Bob Dylan has been a Columbia Records man his entire career and may remain so, but he's just sold his entire publishing catalog -- the copyrights to some 600 songs -- to Universal Music, in what The New York Times says may be the single biggest acquisition of a single artist's publishing in history. Details of the deal were not disclosed, but it has been estimated at $300 million.

“To represent the body of work of one of the greatest songwriters of all time — whose cultural importance can’t be overstated — is both a privilege and a responsibility,” said Jody Gerson of Universal’s publishing division. Universal Music CEO Lucian Grainge said, “It’s no secret that the art of songwriting is the fundamental key to all great music, nor is it a secret that Bob is one of the very greatest practitioners of that art.”

According to the Times, Dylan’s deal "includes 100 percent of his rights for all the songs of his catalog, including both the income he receives as a songwriter and his control of each song’s copyright." Though he's had many publishing deals over the course of his career, Dylan had gained control over all his songs apart from the seven, including “Song for Woody” and “Talkin’ New York”, that he'd signed his first-ever deal with -- Leeds Publishing, who had sold them in 1964 to MCA (which is now Universal).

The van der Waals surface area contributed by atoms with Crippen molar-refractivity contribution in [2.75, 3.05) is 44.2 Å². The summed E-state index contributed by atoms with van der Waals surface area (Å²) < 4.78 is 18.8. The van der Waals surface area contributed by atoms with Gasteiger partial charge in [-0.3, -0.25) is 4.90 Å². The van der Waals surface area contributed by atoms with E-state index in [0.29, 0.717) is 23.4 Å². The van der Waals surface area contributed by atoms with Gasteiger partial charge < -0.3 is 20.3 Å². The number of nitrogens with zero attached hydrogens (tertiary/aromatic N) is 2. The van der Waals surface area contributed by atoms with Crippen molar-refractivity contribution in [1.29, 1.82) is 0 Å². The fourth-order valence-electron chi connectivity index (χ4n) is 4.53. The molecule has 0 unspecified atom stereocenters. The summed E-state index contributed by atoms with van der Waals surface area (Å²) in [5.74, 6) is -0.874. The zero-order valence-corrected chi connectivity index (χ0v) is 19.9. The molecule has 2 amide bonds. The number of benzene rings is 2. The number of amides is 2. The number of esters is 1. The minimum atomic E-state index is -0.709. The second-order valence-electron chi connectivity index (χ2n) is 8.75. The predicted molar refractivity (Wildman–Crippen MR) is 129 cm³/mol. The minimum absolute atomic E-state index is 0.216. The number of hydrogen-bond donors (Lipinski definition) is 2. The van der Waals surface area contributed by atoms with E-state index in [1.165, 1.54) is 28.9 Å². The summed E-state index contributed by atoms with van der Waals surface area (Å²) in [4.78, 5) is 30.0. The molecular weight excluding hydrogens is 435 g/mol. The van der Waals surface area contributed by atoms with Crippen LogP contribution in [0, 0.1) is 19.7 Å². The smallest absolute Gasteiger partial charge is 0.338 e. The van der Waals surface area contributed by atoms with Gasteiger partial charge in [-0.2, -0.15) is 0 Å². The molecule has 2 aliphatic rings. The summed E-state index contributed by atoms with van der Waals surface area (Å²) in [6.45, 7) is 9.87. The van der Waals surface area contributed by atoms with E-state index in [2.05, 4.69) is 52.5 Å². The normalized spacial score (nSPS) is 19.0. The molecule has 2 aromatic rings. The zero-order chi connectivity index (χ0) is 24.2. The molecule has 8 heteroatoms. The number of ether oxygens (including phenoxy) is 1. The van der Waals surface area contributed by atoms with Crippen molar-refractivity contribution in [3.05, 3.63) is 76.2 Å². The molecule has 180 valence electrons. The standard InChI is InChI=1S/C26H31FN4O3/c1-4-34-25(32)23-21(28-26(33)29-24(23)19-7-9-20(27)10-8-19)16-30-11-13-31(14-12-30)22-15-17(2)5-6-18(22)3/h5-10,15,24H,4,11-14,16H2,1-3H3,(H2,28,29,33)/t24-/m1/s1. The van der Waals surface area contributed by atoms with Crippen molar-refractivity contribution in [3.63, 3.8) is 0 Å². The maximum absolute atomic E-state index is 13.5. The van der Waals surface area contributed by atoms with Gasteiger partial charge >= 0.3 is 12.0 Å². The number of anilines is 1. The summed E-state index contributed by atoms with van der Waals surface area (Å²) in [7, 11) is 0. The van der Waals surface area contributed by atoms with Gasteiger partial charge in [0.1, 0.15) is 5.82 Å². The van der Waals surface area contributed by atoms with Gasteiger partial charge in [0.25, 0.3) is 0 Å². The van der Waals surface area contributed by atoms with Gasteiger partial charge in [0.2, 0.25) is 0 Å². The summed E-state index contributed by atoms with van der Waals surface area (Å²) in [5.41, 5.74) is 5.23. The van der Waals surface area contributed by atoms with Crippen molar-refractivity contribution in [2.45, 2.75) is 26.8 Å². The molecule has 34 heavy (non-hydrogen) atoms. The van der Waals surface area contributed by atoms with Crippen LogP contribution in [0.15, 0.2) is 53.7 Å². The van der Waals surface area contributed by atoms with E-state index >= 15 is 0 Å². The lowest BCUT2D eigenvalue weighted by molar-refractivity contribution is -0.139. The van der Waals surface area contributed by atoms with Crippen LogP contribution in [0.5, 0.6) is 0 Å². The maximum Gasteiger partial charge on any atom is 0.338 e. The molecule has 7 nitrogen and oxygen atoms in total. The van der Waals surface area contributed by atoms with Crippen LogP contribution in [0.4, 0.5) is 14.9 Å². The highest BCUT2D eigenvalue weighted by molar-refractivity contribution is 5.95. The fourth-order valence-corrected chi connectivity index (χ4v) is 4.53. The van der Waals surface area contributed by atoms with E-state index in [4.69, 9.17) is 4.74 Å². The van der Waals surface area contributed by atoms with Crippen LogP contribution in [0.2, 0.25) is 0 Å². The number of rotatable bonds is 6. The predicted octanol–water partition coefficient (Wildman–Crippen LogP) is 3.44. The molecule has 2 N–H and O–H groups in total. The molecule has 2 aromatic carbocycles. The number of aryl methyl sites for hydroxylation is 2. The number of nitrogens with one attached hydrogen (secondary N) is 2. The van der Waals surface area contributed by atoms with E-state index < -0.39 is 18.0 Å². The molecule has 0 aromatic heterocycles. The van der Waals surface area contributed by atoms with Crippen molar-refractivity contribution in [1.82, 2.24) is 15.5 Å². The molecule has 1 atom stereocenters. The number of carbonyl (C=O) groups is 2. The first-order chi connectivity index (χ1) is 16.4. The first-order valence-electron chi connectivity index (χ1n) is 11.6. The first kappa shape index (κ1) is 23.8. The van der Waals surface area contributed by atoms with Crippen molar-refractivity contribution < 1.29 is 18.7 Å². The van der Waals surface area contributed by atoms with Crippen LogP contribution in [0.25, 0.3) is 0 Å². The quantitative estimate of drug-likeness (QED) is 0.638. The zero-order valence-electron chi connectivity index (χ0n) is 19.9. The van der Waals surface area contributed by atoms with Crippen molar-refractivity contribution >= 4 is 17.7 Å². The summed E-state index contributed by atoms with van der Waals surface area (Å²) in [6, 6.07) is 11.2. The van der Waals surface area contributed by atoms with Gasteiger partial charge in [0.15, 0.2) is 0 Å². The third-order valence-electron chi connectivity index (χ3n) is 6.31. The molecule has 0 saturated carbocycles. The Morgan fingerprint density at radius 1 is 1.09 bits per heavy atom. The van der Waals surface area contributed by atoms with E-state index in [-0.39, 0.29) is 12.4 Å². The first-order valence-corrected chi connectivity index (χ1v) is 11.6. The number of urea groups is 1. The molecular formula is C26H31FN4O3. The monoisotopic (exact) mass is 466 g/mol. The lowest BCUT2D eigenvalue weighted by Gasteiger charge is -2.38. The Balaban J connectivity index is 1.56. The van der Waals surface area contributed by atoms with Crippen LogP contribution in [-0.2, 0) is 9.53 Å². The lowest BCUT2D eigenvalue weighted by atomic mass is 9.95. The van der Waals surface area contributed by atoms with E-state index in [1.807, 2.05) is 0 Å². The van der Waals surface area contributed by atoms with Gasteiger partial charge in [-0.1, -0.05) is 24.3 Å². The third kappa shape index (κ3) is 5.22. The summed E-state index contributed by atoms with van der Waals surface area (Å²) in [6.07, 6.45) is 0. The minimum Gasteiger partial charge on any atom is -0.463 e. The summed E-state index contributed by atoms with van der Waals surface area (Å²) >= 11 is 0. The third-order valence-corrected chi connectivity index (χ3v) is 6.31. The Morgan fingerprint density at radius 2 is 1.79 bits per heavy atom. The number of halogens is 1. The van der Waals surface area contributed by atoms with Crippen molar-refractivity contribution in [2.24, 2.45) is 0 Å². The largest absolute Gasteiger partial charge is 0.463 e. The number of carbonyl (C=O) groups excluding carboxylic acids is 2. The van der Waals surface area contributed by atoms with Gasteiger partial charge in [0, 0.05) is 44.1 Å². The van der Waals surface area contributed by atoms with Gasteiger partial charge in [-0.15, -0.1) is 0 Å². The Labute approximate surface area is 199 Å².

The deal with Universal includes songs he'd co-written with others, as well as the only song he owns the rights to but didn't write -- The Band's "The Weight" --  but it does not include any future songs he may write.

Dylan released Rough and Rowdy Ways back in June.

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